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6 red flags that may help you to save a life

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How do you know when to seek medical help for a baby or young child?

Babies can’t tell us in words when something hurts, or when they feel sick. Sometimes there may be physical symptoms, but at other times the only change may be behavioural.

Sarah Hunsted, registered nurse and founder of CPR Kids, tells us five red flags that can indicate that a child is unwell and needs medical help.

6 red flags

There are 6 red flags that can indicate a child in your care is unwell and needs medical help. Sometimes urgently. With a more serious infection they might not have any specific symptoms until they are very unwell.

Take meningococcal septicaemia for example. The rash that doesn’t go away when you press on it (although very concerning) is not usually the first symptom you will see. Usually you will see other signs and symptoms first, like the ones below. As carers and educators, if you can recognise the following red flags early and seek appropriate medical help, it may just save a life.

Change in skin colour

A sick child will usually have a colour change to their skin. No matter what colour skin they have, they can become quite pale in comparison to their normal colour. Even more worrying is if their skin becomes grey, blue or mottled.



A very sick child may be floppy in your arms, almost like a rag doll. This is a very concerning sign.



A very sick child may be drowsy. They may be sleeping more than usual, or difficult to rouse from their sleep. They may have a weak cry, or not be crying at all. They may also be unsettled and unable to be consoled.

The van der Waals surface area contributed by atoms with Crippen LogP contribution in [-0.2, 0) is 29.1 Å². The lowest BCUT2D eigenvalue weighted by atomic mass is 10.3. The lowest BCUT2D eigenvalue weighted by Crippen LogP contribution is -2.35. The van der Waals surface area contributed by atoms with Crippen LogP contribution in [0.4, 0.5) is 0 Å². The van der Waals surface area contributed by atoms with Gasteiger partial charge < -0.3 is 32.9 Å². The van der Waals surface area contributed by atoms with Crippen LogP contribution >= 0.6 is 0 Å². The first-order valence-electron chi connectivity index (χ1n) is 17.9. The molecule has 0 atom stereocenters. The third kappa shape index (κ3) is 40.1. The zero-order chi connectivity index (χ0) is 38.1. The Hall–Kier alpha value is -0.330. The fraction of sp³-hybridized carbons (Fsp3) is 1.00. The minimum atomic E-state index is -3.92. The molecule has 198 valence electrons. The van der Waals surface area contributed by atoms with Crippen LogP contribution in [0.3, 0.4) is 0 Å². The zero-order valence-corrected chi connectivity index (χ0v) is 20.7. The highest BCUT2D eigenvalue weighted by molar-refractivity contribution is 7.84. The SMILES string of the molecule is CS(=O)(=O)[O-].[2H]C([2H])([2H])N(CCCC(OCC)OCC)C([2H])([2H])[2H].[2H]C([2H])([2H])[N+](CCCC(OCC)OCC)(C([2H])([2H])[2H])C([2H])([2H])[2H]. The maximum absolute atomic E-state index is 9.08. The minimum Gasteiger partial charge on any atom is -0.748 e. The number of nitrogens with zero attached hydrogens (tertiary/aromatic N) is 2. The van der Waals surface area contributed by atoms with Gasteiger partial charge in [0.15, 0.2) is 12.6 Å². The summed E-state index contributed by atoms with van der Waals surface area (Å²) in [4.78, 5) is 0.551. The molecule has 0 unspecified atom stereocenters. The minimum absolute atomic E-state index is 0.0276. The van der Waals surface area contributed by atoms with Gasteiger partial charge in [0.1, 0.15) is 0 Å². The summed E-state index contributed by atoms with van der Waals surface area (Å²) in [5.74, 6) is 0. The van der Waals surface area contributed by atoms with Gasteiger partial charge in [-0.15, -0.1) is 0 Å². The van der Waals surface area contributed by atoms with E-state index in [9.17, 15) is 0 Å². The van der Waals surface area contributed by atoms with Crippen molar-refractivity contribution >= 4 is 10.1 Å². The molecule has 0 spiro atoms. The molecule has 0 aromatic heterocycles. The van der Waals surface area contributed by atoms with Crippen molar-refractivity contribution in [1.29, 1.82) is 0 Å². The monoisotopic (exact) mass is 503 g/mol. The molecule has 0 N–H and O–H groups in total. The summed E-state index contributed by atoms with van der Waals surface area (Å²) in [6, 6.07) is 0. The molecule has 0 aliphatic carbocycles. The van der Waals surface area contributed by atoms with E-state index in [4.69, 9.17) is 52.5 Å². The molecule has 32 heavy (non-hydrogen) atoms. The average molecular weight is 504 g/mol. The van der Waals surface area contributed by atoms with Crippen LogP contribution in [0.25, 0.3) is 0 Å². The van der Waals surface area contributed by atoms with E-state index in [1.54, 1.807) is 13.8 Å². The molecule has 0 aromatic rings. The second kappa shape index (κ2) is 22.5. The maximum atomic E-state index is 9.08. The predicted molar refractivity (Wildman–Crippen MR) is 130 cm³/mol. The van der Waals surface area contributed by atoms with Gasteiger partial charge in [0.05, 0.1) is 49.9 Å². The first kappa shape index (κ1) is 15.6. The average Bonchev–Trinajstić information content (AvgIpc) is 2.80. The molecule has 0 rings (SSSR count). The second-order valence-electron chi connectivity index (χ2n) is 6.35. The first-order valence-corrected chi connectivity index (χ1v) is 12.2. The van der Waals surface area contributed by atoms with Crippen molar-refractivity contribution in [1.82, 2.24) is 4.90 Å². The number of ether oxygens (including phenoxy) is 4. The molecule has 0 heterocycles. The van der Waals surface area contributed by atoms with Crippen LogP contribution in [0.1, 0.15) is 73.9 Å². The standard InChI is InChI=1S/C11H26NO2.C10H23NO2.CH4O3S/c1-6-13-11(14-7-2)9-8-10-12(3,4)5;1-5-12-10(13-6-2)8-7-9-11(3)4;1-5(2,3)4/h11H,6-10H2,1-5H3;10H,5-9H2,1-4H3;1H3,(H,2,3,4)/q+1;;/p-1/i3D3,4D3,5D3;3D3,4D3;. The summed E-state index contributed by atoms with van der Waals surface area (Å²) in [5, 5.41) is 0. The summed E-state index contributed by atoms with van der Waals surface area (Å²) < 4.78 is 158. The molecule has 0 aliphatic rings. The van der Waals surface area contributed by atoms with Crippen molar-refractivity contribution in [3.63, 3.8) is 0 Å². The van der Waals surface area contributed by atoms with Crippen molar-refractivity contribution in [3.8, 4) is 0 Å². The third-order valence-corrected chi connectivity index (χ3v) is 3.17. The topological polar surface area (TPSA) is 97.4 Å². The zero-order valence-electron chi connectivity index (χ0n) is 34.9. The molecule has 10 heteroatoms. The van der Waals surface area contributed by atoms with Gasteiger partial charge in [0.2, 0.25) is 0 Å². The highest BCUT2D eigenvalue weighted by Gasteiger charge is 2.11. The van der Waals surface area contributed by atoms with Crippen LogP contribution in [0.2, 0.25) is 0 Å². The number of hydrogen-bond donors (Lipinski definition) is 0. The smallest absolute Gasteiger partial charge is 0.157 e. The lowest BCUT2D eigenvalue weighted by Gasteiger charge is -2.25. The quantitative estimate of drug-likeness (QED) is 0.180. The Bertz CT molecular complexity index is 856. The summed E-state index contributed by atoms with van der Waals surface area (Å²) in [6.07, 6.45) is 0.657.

Reduced feeding

A baby may be refusing to feed, or they may be not waking for feeds. A toddler or older child may be too tired or refusing to drink.


Reduced wet nappies (urine)

If a baby or child in your care has less wet nappies than usual, or a toilet trained child is not passing urine as much as they normally would, this is concerning.


Breathing problems

A child with respiratory distress needs urgent medical help.


So what do you do?

You need to look at the child, not just the number on the thermometer, and trust your instinct. If a child is showing the above red flags, you need urgent medical help. If they are unresponsive, drowsy, floppy, blue, grey, mottled, or having difficulty breathing you need to call an ambulance 000 immediately.

TRUST YOUR INSTINCT! If you feel like there is something wrong, you are likely right. Seek medical help.


Win 1 of 2 copies of registered nurse and CPR Kids founder Sarah Hunsted’s book A life. A finger. A pea up the nose.

This book helps you to prevent, recognise and respond to injury and illness in a child.

We love to hear stories of great EEC environments. To be in the running to win a copy of this book, tell us in a few sentences about the physical environments you provide for the children in your care – you could share how you make them safe, inclusive and inspiring for all children, how they are environmentally responsible, or how they encourage play.

Submit entries by Monday 24 February. Winners will be notified in mid March.


You might like this CELA training session

  • Beyond First Aid – Helping Sick and Injured Children with Confidence – NESA Registered PD

Sarah Hunstead RN, MN
Managing Director CPR Kids
Author: A life. A finger. A pea up a nose. A practical guide to baby and child first aid

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